As a fun diversion, the blood on the shroud is supposed to be type AB. If true and if the shroud was authentic that would point to a diploid Jesus.

  • @b

    I wouldn’t trust the subjective experiences of a cult that made a habit of” responding to divine poetry with amen. Mind altering. I believe. So be it.

  • keddaw

    Leah, I think you misunderstand the point of replicating religious experiences in the brain – it allows us to have the same cause in different people and show that the reaction is based not on some deeper truth but on the person’s cultural background; Christians might see Christ, Muslims see Allah, etc. etc. Similarly, sleep paralysis used to lead to many people claiming abduction by witches but since they’re no longer in the cultural lexicon (Christine O’Donnel excepted) people now experience alien abductions instead. This allows an atheist to experience what the Christian does and see what experience they have.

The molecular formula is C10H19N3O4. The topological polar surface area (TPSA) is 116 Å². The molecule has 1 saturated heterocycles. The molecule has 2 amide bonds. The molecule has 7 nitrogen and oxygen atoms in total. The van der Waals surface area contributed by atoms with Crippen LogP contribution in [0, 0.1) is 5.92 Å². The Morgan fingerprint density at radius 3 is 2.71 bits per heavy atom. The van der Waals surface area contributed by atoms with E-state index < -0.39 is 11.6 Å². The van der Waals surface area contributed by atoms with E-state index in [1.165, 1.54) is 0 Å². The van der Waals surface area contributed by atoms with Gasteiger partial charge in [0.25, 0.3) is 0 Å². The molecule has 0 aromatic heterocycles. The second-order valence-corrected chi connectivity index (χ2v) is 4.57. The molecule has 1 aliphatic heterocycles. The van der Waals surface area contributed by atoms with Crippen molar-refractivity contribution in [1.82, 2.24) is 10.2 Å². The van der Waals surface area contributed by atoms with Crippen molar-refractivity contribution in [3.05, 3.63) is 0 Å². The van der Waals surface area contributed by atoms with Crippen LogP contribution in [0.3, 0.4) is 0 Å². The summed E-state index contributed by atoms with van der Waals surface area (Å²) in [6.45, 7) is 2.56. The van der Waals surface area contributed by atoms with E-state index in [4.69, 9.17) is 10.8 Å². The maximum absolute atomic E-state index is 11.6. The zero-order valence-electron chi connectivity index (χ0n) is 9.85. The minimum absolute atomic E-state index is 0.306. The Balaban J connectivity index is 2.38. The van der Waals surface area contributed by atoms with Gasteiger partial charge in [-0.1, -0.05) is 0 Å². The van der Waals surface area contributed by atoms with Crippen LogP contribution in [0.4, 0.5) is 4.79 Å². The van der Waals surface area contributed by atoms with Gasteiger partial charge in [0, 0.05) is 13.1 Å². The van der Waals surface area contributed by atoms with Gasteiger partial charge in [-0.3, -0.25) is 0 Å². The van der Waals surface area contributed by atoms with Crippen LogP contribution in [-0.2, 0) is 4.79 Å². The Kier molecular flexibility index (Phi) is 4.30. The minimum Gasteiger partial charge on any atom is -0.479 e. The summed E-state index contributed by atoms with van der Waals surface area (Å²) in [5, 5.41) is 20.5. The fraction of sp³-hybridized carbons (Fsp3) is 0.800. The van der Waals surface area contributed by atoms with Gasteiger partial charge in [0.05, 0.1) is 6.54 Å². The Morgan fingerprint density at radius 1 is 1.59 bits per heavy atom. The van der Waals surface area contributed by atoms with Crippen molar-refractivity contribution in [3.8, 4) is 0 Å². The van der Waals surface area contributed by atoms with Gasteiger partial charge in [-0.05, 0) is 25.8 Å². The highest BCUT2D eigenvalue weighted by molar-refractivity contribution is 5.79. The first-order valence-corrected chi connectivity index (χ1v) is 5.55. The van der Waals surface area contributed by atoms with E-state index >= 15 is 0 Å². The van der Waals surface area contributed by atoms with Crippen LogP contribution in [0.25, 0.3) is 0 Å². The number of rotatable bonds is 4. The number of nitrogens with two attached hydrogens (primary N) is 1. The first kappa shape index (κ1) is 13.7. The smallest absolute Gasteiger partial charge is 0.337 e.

It doesn’t disprove the reality of the non-induced religious experience, but it does diminish the likelihood of it being divinely inspired (a la Occam’s razor).

    As for the Shroud of Turin, that has been thoroughly debunked – it has been dated to a long time after 33AD so even if the production of it was beyond what was available at the time it was created it has no positive bearing on the truth of Christianity and would, in fact, lend itself as evidence of some miraculous event long after Christ and hence towards some later religion.

    The ‘evidence’ of artefacts like the Shroud and Eucharistic miracles is strange to me as it appears to give a real world anchor to the tenuous belief that sensible people actually have on religion, yet when they are debunked, and they all are, the belief still remains. Yet many people still jump on the next ‘miracle,’ from weeping statues to appearances by Mary.

    • deiseach

      Well, as to whether or not the Shroud has been debunked, I’ve seen to-ing and fro-ing on that one.